Meet the Artist Bringing the Original Metroid to Life in a Bold New Way

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Some retro games have a reputation for inscrutability, and Nintendo’s sci-fi classic Metroid is one of them. With Metroid’s sprawling map and hidden collectibles, navigating the 1986 NES game carries as much challenge as facing off against the likes of Mother Brain and Ridley and often acts as a barrier keeping new players from trying the game.

However, one artist is trying to change that so people can enjoy Metroid with ease — and even get some new Metroid fiction into the bargain.


Retro game enthusiast Phil Summers is creating hand-drawn guides for classic NES tiles such as The Legend of Zelda as a way to introduce these games to wider audiences. The strong reception — physical versions of all Summers’ previous guides are currently sold out — came as a surprise and encouraged him to create a similar guide for one of his favorite games.

“I absolutely love the original Metroid and the series as a whole,” Summers told Gfinity. “After I finished my guide on Zelda, I was pleasantly surprised to see how many people were using it to play through the game for the first time.

"I know that Metroid is considered to be one of those games that hasn't aged well, but I think with the right motivation I can get people to experience this game and hopefully appreciate it for what it did.”

Summers’ process is a painstaking one, and he put even more effort into creating his Metroid guide to recreate the game’s eerie atmosphere. To help capture the “spooky feel,” Summers first brings each section of Zebes to life in detailed, two-page sprawls, which he said is a tough lesson in perspective that helps improve the remaining work and his style in general.


From there, he moves on to the 2D maps themselves. Metroid Prime’s observatory revealed the planet Zebes has a mass of 4.8 million terratons. For the NES game, Yoshio Sakamoto and his team condensed that to a five-part labyrinth full of hazards and deadly wildlife. Summers draws each screen and section in detail, complete with detailed descriptions and enemy art.

You’d be forgiven for thinking his guide was an official release straight out of the 1980s.. Summers counts artists such as Yoshitaka Amano (Final Fantasy), Yoji Shinkawa (Metal Gear), Katsuya Terada, and other artists from the ‘80s and ‘90s with inspiring his style.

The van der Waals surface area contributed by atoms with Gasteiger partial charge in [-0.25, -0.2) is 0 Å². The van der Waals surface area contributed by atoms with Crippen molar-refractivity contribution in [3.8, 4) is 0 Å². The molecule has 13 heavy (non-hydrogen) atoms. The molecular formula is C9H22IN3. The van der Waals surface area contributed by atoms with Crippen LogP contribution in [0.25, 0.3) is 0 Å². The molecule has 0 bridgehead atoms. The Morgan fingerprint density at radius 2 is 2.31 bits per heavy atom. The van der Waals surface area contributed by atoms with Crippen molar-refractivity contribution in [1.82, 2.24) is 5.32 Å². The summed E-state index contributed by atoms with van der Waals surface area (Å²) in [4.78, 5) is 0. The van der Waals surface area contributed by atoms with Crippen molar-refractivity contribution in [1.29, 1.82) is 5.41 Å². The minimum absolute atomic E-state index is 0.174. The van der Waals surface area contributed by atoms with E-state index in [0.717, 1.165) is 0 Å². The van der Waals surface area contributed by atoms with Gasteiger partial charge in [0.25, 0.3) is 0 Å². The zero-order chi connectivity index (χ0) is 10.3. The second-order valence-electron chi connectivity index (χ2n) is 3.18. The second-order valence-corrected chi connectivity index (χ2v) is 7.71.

However, he goes a step further than just drawing the world and creates his own narrative for these guides, wrapped up in comic book-style storytelling and complete with tips for handling the game’s more difficult challenges.


It’s a tricky act, balancing fan expectations with official lore, but he has a system that’s worked well so far.

"What I did with Zelda and Metroid was pretend that the other games don't exist,” Summers said. “I try to look at them as if they're from the time period they came out and that they're the only ones that exist.

"This allows me to drop all the lore on these games, and when you drop 35 years worth of lore, you're left with a mostly blank canvas. So I draw mainly from the story as they were written in the old manuals, and I add my own flourishes from there.”

For example, Summers’ characters need to reference currency at a specific point, something never brought up in the mainline games despite Samus occupation as a bounty hunter.

Summers said he “took some big liberties with Metroid” that have him concerned about some fan reactions, but in this case, he found a semi-official Metroid currency buried in one volume of the Metroid manga never officially released outside Japan.

The result is a fresh take on Metroid’s story, one Summers hopes will help immerse newcomers in the retro classic and teach them how it was made. That intent for making the guide an educational resource is how Summers is able a run-in with Nintendo’s strict copyright protection laws — so far.


The hand-drawn Metroid guide might use some Metroid terms, but everything contained in it is, as Summers said, “100% original.” He said that, combined with the guide’s historical and educational purpose, makes it a problem-free endeavor under fair use laws, for the time being at least.

“This isn't to say I won't run into trouble with them or any other company down the line,” he said. “You never know what could happen.”

For now, though, Summers is intent on finishing the hand-drawn Metroid guide after working on it since January.


“I'm excited to be putting the finishing touches on Metroid and I can't wait to get it out there,” he said. “Many people missed out on print runs of the previous books, so I'm hoping to get these into as many hands as possible very soon.”

Read more: I beat three Metroid games in six days, and it ruined me